- acceptive approach: helping the client to confront their own problems, by encouraging them to resolve what is blocking them from solving them. This approach focuses on empathy, emotional support, and careful listening skills.
- Catalytic approach: Gathering data and clarifying existing data around the business and its problems, and presenting them to the client. This is based on the notion that the business owners will be able to find their own solution once they have the necessary data.
- Confrontational approach: Where the consultant believes that the client is part of problem, typically when there is a discrepancy between what the clients say or think they do, and what they actually do. This approach requires strong interpersonal and communication skills and is to be used with caution, as the client could feel alienated.
- Perscriptive approach: Could be regarded as the ‘typical’ consulation approach. The consultant listens to the client, gathers and processes data, then delivers an appropriate solution or recommendation to the client.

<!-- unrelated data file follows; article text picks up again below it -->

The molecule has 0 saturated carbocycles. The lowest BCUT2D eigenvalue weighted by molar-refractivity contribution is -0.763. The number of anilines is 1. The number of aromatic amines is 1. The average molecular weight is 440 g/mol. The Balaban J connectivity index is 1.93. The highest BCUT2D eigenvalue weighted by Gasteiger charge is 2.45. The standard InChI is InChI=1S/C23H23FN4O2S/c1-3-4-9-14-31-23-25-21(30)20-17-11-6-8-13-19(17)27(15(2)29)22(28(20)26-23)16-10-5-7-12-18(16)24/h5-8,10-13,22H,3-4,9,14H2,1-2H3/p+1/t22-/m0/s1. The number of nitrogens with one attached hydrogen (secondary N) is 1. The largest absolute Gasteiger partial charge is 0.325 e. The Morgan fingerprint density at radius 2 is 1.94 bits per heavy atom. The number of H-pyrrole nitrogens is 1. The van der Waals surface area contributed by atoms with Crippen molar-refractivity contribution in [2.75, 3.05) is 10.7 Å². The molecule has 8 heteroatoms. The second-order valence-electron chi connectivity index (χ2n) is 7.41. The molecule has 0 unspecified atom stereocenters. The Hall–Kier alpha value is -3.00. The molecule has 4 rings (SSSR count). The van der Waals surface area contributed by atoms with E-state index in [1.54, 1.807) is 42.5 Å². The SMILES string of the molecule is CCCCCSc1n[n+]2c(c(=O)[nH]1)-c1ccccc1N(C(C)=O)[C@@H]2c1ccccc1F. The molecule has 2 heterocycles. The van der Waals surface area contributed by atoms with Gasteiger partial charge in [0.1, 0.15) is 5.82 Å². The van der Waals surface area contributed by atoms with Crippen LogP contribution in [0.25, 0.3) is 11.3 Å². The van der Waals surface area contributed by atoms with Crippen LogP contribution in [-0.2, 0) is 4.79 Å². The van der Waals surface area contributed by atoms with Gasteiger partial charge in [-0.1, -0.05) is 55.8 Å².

When the content for this week was revealed, I thought that service design would be somewhat tangental to my current focus of the prototype. I’ve since unified product and service design in my mind.
The consultative approach can be acceptive, catalytic, perscriptive, or even confrontational, but to design a product or a service well, it should be grounded compassionate user research.
CUSHARD, B. 2017. ‘3 Strategies For Better Interdepartmental Communication’. Forbes [online]. Available at: https://www.forbes.com/sites/adp/2017/12/05/3-strategies-for-better-interdepartmental-communication/?sh=690f45b26695 [accessed 17/05/2021].
GROYSBERG, B., LEE, J., PRICE, J. & CHENG, J. Y. 2018. ‘The Leader’s Guide to Corporate Culture’. Harvard Business Review [online]. Available at: https://hbr.org/2018/01/the-leaders-guide-to-corporate-culture [accessed 17/05/2021].
LANCASTER, G. 2004. Research Methods in Management : A Concise Introduction to Research in Management and Business Consultancy. Oxfordshire: Taylor & Francis Group, 45.
TURK, M. 2014. ‘Fostering Collaborative Computational Science’. Computing in Science & Engineering, 16(2), 68 – 71.